Axel Koester / The New York Times

March 17, 2020

Somewhat Sober | Comfort in Food during Uneasy Times

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This article was originally supposed to be about how quesadillas are the perfect late-night, post-drinking snack. But, given the global health crisis, it’s really not the most important thing to be writing about, is it?

First, I really hope everyone is taking this crisis seriously and is practicing social distancing. Please do not congregate in large crowds and avoid being in public places — such as restaurants, bars or cafés — as much as possible! Taking this seriously is very important to limit the exposure of those who are at the most risk. Especially with many of us traveling, social distancing is vital to limiting the spread of this disease. If we look back on this and think “wow we overreacted,” then we definitely did it the right way. So, please take this seriously!

That leaves many of us at home, far from some of the people that we care deeply about. In these stressful and anxious times, I’m reminded of the massive comfort that food can bring us all. Food brings us psychological comfort since it’s such an essential part of our lives. We all have tender memories of special dishes and meals. My recommendation is to recreate that meal and relive those fond memories.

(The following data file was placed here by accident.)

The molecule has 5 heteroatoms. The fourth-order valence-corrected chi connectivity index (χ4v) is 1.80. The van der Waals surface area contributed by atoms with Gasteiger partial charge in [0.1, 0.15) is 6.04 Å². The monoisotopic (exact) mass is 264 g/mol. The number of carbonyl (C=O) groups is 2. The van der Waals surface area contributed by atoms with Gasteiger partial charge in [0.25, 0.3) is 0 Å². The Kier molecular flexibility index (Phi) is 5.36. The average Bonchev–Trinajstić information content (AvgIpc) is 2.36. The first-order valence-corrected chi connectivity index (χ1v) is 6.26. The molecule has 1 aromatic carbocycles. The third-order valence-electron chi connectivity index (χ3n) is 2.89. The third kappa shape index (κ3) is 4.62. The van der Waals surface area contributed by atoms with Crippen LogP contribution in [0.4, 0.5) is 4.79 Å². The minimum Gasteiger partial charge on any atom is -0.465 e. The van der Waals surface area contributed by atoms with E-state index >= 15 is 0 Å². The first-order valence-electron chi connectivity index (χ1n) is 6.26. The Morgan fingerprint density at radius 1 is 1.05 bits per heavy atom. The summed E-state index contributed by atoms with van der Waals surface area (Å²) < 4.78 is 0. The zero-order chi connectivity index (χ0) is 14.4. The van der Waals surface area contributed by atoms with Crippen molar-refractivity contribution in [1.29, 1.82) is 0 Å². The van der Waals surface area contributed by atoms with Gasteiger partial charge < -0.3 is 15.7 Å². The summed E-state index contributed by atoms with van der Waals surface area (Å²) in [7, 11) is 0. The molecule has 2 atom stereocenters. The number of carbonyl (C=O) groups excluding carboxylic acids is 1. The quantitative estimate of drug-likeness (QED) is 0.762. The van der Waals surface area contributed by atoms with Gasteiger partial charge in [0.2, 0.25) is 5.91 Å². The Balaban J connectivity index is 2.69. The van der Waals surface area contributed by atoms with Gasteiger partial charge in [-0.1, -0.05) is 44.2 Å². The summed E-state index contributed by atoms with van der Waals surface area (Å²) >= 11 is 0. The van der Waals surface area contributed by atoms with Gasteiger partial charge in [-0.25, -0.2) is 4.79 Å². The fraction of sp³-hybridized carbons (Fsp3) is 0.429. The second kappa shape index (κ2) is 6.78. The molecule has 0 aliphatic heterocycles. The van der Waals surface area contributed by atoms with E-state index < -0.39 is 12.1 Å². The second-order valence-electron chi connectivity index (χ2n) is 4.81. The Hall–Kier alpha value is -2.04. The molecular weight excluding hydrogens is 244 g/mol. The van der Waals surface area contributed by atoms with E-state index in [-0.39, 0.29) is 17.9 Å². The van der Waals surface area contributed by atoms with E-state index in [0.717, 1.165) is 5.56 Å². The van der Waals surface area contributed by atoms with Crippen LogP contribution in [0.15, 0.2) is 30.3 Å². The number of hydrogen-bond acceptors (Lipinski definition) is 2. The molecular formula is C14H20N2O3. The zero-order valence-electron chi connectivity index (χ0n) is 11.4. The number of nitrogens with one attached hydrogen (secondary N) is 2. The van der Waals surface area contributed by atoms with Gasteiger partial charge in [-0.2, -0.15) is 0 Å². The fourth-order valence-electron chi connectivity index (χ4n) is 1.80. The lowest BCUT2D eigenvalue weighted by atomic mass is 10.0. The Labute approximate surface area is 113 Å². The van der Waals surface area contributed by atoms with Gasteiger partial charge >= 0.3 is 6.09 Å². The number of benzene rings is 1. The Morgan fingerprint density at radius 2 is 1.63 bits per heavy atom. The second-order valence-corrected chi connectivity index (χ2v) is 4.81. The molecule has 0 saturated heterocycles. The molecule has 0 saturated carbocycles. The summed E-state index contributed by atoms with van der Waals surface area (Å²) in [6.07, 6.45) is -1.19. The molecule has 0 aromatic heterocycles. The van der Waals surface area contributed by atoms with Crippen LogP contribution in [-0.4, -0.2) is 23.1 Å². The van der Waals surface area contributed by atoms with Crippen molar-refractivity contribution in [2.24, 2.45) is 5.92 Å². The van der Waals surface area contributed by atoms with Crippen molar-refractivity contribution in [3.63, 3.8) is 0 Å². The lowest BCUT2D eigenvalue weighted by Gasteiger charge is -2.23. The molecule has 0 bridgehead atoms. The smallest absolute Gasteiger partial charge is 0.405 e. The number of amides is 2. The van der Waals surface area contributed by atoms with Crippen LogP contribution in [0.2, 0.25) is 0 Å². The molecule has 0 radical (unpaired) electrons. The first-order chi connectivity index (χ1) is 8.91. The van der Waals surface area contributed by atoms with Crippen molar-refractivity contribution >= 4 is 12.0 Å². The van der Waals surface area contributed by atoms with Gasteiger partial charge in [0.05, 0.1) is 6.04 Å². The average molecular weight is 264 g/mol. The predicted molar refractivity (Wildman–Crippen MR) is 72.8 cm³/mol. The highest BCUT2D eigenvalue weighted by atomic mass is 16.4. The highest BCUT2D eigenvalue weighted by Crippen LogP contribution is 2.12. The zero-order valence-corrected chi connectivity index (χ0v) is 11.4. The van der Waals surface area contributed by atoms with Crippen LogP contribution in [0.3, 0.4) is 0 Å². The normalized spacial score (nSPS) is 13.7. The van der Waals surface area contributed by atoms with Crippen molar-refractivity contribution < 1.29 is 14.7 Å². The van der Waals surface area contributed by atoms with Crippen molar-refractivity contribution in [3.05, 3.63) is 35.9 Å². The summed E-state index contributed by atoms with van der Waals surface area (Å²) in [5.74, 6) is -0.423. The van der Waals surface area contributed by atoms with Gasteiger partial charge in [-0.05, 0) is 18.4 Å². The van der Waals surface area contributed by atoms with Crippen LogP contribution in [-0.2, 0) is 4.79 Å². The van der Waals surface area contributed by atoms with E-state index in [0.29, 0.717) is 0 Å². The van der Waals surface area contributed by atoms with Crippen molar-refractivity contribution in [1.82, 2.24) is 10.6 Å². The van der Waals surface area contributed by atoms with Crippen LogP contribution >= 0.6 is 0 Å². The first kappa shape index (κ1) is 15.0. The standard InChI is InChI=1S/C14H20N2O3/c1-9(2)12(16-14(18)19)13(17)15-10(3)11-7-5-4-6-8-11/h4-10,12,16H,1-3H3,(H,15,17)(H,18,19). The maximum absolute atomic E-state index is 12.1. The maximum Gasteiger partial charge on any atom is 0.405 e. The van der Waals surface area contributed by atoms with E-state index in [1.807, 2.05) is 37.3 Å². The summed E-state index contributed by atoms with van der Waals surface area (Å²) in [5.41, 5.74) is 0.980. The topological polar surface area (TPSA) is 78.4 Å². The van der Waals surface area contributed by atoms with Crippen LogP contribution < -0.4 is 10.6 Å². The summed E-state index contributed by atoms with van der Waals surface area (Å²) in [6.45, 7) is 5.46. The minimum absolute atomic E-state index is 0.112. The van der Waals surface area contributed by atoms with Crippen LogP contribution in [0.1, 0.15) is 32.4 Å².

At the end of the day, cooking itself can help take our mind off this crazy situation and help us relax a little bit. So, make the time-intensive recipe you promised yourself you would try. Cook with the people that are in isolation with you. For the last two days, my roommates and I have made meals together to fill the time, and it’s helped calm our nerves so much. If you are completely alone, schedule a Skype date with a close friend or family member. Make the same dish and eat it together! I truly believe that food has the power to help us stay sane in these strange times.

The most important take-away of all this is that we need to take the time to check in with each other. Most of us will not directly face the consequences of this pandemic. But, it will be incredibly difficult for many of us. So, check in with your friends and neighbors and lend a helping hand whenever and however you can. Humanity has always gotten through  difficult times by the collective strength of peoples’ characters, those willing to share the burdens of stress. As long as we continue to support each other, we will get through it. This too shall pass.

 

Murali Saravanan is a senior in the College of Arts and Sciences. He can be reached at mms396@cornell.edu